Skullcandy Grind Wireless: great if they didn't hurt

Skullcandy has made a habit out of producing pretty good sounding and attractive headphones that don’t cost the earth. The new Grind wireless headphones continue that trend but are ruined by one ear-crushing flaw.

Painful to wear

The Grind wireless headphones come in a range of colours, some are bold and bright, others are more subtle. The back and brown set, with matt ear cups, a matt black metal band and brown suede-like headband are attractive and well made. They feel sturdy, the padded headband feels light on the head and they stay put while on the go.

But I didn’t get on with the fit. All on-ear headphones pinch your ears, because they press directly on them rather than surrounding them.

The Grind wireless headphones are some of the worst I have tried for extended listening. They have a limited amount of twist to try and adjust to the amount your ears might stick out, but it isn’t enough. The earphone pads are also not thick enough, which means your ear is pressed by the hard speaker plate inside.

All in all, I could feel them pinching after 10 minutes, they were uncomfortable after 30 minutes and unbearable after an hour or so. After a week of wearing them I had to give my ears a take a couple of days break because they hurt so much.

12-hours between charges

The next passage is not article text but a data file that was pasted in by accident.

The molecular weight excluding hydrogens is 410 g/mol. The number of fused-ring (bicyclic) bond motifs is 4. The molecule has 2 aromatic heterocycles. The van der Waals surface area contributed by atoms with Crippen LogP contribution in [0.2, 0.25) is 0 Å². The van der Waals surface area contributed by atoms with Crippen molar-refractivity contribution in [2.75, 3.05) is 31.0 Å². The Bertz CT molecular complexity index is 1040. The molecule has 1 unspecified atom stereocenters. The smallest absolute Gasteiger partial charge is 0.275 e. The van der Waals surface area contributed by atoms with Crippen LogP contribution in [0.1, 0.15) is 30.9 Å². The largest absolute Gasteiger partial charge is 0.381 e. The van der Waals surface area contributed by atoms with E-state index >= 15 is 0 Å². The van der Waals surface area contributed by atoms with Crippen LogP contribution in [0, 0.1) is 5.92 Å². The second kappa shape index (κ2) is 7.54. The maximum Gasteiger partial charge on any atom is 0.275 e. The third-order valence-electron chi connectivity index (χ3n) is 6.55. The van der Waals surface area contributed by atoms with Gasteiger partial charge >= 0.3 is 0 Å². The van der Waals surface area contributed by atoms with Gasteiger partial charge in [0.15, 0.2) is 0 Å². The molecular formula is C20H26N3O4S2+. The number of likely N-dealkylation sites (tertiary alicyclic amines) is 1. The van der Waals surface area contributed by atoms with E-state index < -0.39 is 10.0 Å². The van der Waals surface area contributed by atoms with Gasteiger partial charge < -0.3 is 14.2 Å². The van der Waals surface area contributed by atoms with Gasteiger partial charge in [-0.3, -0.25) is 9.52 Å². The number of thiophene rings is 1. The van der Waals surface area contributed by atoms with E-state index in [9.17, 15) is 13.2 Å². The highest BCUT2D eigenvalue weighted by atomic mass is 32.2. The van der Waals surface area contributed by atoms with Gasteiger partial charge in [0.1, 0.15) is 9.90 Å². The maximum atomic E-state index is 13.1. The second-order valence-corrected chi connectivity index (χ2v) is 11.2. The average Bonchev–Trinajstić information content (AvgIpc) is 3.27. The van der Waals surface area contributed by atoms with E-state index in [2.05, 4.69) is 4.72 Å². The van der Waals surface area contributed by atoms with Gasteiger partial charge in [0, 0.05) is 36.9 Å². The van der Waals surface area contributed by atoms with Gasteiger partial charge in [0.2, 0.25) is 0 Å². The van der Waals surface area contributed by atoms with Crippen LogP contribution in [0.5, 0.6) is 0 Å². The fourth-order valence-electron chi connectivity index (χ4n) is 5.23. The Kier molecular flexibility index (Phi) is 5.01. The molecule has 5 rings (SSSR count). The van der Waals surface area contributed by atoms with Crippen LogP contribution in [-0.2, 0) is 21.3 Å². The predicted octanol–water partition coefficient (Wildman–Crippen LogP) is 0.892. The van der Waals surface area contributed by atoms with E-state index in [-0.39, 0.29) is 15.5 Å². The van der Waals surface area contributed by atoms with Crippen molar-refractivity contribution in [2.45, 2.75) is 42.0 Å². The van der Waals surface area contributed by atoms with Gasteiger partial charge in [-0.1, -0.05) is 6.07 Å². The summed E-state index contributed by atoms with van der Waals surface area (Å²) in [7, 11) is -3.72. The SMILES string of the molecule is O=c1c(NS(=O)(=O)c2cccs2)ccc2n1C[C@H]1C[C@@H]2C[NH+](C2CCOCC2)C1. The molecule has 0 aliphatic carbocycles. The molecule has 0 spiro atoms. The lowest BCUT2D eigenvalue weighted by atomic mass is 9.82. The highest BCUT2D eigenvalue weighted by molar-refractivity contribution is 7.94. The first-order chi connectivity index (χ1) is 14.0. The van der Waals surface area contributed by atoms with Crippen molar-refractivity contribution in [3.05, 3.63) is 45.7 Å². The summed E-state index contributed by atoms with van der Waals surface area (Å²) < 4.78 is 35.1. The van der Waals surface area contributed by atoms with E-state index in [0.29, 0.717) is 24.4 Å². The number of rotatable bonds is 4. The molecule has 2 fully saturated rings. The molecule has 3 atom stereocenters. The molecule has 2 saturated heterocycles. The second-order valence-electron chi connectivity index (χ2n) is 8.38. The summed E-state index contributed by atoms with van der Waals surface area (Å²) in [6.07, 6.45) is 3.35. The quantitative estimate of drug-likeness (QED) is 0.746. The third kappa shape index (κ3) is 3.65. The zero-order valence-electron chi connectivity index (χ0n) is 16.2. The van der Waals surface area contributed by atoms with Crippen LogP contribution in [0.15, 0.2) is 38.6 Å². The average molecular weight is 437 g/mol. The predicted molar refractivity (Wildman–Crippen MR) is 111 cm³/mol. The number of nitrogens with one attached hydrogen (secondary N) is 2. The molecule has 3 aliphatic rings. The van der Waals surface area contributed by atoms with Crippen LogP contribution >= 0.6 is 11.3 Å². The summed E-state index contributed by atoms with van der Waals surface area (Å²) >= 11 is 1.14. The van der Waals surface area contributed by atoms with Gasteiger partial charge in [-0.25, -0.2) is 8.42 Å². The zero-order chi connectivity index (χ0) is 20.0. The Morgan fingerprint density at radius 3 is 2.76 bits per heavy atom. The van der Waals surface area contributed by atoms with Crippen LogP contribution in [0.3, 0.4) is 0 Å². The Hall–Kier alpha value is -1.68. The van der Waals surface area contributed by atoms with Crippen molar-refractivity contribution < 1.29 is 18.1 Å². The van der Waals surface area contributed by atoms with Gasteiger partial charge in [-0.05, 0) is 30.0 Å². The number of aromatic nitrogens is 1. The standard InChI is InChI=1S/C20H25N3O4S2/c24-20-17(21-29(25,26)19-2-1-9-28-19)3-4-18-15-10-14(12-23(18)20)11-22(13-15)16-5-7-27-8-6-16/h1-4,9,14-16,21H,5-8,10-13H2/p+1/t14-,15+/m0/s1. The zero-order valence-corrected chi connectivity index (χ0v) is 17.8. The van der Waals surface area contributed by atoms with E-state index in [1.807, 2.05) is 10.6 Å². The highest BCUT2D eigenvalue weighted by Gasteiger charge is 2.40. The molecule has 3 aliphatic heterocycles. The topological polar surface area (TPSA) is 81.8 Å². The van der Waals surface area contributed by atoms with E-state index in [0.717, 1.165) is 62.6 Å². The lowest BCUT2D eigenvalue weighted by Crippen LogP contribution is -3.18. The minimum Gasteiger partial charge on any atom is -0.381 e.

The right ear cup has a power button that doubles as a pause, play and track skip control, as well as plus and a minus volume buttons. The controls are immediate, and work well, but it would have been nice to have independent track skip buttons as double and triple-pressing the pause/play button is a bit hit and miss. The right ear cup also has a headphones port for listening using a cable when the battery runs out, and a microUSB socket for charging them. Battery life was excellent lasting just over 12 hours in my testing.

Good sound, poor isolation
The headphones sound very good for their price, with a decent amount of bass, fairly good clarity in the mids and high-end, for a nice, well rounded sound. They handled various types of music well, from classic rock with Eric Clapton’s Layla, to the driving electronica of Daft Punk’s Tron Legacy Reconfigured, each sounding good.

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